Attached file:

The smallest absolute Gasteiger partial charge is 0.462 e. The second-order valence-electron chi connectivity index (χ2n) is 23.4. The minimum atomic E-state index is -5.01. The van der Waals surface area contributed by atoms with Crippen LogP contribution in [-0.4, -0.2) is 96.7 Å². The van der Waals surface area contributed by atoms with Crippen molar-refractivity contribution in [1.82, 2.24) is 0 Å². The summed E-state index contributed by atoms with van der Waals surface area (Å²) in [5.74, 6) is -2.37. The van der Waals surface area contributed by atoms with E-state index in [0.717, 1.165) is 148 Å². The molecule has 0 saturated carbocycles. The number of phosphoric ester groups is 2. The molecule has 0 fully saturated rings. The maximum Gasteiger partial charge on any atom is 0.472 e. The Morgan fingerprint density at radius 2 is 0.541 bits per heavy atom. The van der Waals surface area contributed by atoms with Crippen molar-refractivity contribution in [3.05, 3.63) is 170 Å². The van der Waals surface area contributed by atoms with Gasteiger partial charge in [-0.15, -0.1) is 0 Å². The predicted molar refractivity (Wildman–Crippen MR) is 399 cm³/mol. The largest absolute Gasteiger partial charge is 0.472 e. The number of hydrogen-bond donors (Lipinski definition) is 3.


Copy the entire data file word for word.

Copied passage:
The smallest absolute Gasteiger partial charge is 0.462 e. The second-order valence-electron chi connectivity index (χ2n) is 23.4. The minimum atomic E-state index is -5.01. The van der Waals surface area contributed by atoms with Crippen LogP contribution in [-0.4, -0.2) is 96.7 Å². The van der Waals surface area contributed by atoms with Crippen molar-refractivity contribution in [1.82, 2.24) is 0 Å². The summed E-state index contributed by atoms with van der Waals surface area (Å²) in [5.74, 6) is -2.37. The van der Waals surface area contributed by atoms with E-state index in [0.717, 1.165) is 148 Å². The molecule has 0 saturated carbocycles. The number of phosphoric ester groups is 2. The molecule has 0 fully saturated rings. The maximum Gasteiger partial charge on any atom is 0.472 e. The Morgan fingerprint density at radius 2 is 0.541 bits per heavy atom. The van der Waals surface area contributed by atoms with Crippen molar-refractivity contribution in [3.05, 3.63) is 170 Å². The van der Waals surface area contributed by atoms with Gasteiger partial charge in [-0.15, -0.1) is 0 Å². The predicted molar refractivity (Wildman–Crippen MR) is 399 cm³/mol. The largest absolute Gasteiger partial charge is 0.472 e. The number of hydrogen-bond donors (Lipinski definition) is 3.